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Microbiology. 2005 Oct;151(Pt 10):3313-3322. doi: 10.1099/mic.0.27961-0.

N-Acylhomoserine lactone quorum-sensing molecules are modified and degraded by Rhodococcus erythropolis W2 by both amidolytic and novel oxidoreductase activities.

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Interactions Plantes et Micro-organismes de la Rhizosphère, Institut des Sciences du Végétal, CNRS, Bâtiment 23, Avenue de la Terrasse, 91198 Gif-sur-Yvette CEDEX, France.
Institute of Infection, Immunity and Inflammation, Centre for Biomolecular Sciences, University of Nottingham, Nottingham NG7 2RD, UK.
Laboratoire des Sciences de la Terre, École Normale Supérieure de Lyon, 43 Allée D'Italie, 69364 Lyon CEDEX 07, France.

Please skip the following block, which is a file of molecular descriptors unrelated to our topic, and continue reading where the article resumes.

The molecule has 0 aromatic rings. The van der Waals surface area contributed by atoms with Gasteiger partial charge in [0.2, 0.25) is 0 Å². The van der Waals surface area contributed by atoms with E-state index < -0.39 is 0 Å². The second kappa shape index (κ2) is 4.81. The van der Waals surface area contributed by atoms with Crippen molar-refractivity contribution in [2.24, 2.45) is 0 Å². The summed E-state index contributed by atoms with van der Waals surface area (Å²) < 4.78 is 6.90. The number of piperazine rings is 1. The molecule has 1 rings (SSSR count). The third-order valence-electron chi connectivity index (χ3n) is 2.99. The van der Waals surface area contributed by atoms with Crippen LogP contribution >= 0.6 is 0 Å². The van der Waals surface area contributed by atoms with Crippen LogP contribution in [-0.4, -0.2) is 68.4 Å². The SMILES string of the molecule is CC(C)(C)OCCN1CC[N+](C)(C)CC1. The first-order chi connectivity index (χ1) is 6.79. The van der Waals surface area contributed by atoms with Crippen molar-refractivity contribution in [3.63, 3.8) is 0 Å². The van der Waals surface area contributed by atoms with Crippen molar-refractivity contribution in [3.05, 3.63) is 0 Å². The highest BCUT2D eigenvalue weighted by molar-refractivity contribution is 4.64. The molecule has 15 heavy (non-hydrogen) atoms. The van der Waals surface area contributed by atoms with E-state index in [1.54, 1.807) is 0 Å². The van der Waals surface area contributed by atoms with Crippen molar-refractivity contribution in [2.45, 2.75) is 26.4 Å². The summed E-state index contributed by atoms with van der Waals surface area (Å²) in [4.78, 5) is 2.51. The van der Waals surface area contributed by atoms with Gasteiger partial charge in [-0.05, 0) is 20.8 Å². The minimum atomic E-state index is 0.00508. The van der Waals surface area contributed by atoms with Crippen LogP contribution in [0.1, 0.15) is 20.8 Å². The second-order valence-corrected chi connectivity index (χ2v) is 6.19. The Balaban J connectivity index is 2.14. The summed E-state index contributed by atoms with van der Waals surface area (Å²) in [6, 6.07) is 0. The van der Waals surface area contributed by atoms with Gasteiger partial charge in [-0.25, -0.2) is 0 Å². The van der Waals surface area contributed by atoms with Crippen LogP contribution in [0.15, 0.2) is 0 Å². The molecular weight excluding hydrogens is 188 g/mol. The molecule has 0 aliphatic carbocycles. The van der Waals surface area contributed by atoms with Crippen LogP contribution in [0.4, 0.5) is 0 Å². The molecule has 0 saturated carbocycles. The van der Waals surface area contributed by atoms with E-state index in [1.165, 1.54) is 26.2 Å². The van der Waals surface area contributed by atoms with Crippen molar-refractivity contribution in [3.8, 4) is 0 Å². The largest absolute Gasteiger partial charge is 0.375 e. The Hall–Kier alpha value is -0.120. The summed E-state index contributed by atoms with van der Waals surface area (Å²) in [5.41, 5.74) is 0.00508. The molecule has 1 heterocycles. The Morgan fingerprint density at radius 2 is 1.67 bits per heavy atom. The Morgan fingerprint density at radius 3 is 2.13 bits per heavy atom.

The Rhodococcus erythropolis strain W2 has been shown previously to degrade the N-acylhomoserine lactone (AHL) quorum-sensing signal molecule N-hexanoyl-L-homoserine lactone, produced by other bacteria. Data presented here indicate that this Gram-positive bacterium is also capable of using various AHLs as the sole carbon and energy source. The enzymic activities responsible for AHL inactivation were investigated in R. erythropolis cell extracts and in whole cells. R. erythropolis cells rapidly degraded AHLs with 3-oxo substituents but exhibited relatively poor activity against the corresponding unsubstituted AHLs. Investigation of the mechanism(s) by which R. erythropolis cells degraded AHLs revealed that 3-oxo compounds with N-acyl side chains ranging from C8 to C14 were initially converted to their corresponding 3-hydroxy derivatives. This oxidoreductase activity was not specific to 3-oxo-AHLs but also allowed the reduction of compounds such as N-(3-oxo-6-phenylhexanoyl)homoserine lactone (which contains an aromatic acyl chain substituent) and 3-oxododecanamide (which lacks the homoserine lactone ring). It also reduced both the D- and L-isomers of n-(3-oxododecanoyl)-L-homoserine lactone. A second AHL-degrading activity was observed when R. erythropolis cell extracts were incubated with N-(3-oxodecanoyl)-L-homoserine lactone (3O,C10-HSL). This activity was both temperature- and pH-dependent and was characterized as an amidolytic activity by HPLC analysis of the reaction mixture treated with dansyl chloride. This revealed the accumulation of dansylated homoserine lactone, indicating that the 3O,C10-HSL amide had been cleaved to yield homoserine lactone. R. erythropolis is therefore capable of modifying and degrading AHL signal molecules through both oxidoreductase and amidolytic activities.

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